The proposed AIR project will allow construction of a prototype of a new scaled-up device for continuous fabrication of nanofibers, as well as to investigate and model the fiber formation processes in the device, including hydrodynamic liquid jet deformation, phase separation, polymer precipitation and fiber deformation. The proposed work would also allow efficient and reliable control of the diameter, length and aspect ratios of nanorods and nanofibers in the scaled-up process; and will be performed in collaboration between the North Carolina State team and Xanofi, a new small spin-off company.

The proposed work would make possible the transition from an innovative technique into a breakthrough technology that can profoundly change the emerging market of nanomaterials. The scaled-up technology developed in this proposal could bolster the $100 million market for nanofibers. The envisioned applications of these nanofibers in energy-efficient filters and solid-state lighting would help develop a new generation of greener industrial and consumer products. The commercial development of this platform technology would bolster the economy of North Carolina through job creation in partnerships with local and national companies. The plans for educational outreach include internships for community college students at NORTH Carolina State and Xanofi, and demonstrations of nanomaterial fabrication in local high schools.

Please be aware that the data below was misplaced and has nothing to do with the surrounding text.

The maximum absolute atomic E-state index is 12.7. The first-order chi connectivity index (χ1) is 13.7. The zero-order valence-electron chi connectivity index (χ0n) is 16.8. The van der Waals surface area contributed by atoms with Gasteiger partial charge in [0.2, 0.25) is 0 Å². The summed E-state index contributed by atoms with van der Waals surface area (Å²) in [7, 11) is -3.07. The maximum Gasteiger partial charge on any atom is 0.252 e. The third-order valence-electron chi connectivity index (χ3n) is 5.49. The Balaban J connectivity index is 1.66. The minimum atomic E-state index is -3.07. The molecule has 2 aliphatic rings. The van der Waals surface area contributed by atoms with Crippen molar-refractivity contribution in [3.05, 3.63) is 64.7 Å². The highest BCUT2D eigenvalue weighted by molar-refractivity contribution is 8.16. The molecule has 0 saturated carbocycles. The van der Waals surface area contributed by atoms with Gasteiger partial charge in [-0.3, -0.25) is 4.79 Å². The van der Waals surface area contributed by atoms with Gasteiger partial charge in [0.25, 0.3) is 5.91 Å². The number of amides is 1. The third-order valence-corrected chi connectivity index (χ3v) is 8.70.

Project Report